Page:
Military (Non-)Policing in the Occupied Territories

in Israel Studies Review
Author: Nir Gazit 1
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  • 1 Dept. of Behavioral Sciences, Ruppin Academic Center, Israel nirgazit2@gmail.com
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Abstract

Since 1967, the Israel Defense Forces (IDF) have been engaged in various military missions in the Occupied Palestinian Territories, including occasional high-intensity fighting and counter-insurgency, as well as civilian duties, such as administration and policing. While existing literature emphasizes the organizational and professional burden this combination of duties places on the military, the actual forces that shape soldiers’ policing practices in the field remain largely unexamined. The present article offers a micro-sociological examination of the patterns of military policing implemented by Israeli soldiers in the West Bank. It explores the social and political forces that shape soldiers’ ‘logics of action’ and demonstrates the reciprocal relations between the IDF's disparate modes of policing of Jewish settlers and Palestinians. Three clusters of factors shape these interrelations: the relationships between soldiers and settlers, the blurring between ‘security’ and ‘civilian’ missions, and situational variables. The research for this article was conducted between 2004 and 2018.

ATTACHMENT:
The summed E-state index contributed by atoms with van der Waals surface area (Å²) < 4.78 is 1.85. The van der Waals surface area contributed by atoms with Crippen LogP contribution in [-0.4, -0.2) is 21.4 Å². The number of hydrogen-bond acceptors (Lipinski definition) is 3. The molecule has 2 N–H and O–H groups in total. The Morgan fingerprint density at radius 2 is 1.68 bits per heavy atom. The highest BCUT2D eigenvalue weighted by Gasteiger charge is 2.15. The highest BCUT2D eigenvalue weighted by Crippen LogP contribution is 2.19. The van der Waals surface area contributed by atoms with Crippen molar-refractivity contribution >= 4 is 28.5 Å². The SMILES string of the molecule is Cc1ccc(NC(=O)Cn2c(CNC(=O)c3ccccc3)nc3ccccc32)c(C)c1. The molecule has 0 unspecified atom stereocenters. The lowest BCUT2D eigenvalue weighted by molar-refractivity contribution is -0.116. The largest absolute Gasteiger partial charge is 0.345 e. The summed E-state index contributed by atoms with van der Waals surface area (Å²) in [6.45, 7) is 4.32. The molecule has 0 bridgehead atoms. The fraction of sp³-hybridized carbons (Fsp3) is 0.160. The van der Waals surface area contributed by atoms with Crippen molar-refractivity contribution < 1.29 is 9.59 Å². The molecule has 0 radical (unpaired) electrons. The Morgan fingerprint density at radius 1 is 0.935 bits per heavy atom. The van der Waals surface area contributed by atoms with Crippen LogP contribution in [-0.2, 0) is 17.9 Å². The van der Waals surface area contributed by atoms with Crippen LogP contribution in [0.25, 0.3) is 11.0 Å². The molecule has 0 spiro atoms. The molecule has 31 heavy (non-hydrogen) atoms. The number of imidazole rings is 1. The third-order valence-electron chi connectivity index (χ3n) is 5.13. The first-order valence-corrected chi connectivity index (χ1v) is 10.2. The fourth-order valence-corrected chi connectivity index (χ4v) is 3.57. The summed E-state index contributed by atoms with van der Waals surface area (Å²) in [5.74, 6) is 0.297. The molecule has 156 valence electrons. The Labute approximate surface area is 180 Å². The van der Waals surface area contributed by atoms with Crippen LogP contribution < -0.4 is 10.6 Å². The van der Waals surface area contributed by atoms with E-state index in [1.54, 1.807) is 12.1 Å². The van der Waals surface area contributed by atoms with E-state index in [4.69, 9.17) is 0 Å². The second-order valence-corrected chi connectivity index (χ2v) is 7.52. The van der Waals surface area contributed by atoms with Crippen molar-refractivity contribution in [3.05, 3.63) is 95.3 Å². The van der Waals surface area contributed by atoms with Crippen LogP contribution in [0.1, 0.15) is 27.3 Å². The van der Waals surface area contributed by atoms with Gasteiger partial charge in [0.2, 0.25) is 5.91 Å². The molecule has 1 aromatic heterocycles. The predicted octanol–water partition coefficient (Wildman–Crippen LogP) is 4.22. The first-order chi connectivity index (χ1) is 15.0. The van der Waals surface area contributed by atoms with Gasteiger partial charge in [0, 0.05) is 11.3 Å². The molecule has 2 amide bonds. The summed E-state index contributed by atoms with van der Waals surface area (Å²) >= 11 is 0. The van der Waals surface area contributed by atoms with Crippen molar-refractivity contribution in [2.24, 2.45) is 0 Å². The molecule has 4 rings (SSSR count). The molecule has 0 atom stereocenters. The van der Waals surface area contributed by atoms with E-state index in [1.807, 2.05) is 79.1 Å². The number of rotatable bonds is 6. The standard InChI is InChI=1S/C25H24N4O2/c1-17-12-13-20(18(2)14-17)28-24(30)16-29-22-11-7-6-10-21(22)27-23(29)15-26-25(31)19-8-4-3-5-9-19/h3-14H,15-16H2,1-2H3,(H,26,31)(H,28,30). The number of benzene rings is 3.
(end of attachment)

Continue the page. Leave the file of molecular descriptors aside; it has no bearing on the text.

Contributor Notes

NIR GAZIT is a Senior Lecturer in Sociology and Anthropology in the Department of Behavioral Sciences at the Ruppin Academic Center. His research interests include governance and sovereignty, political violence, civil-military relations, and border zones. E-mail: nirgazit2@gmail.com

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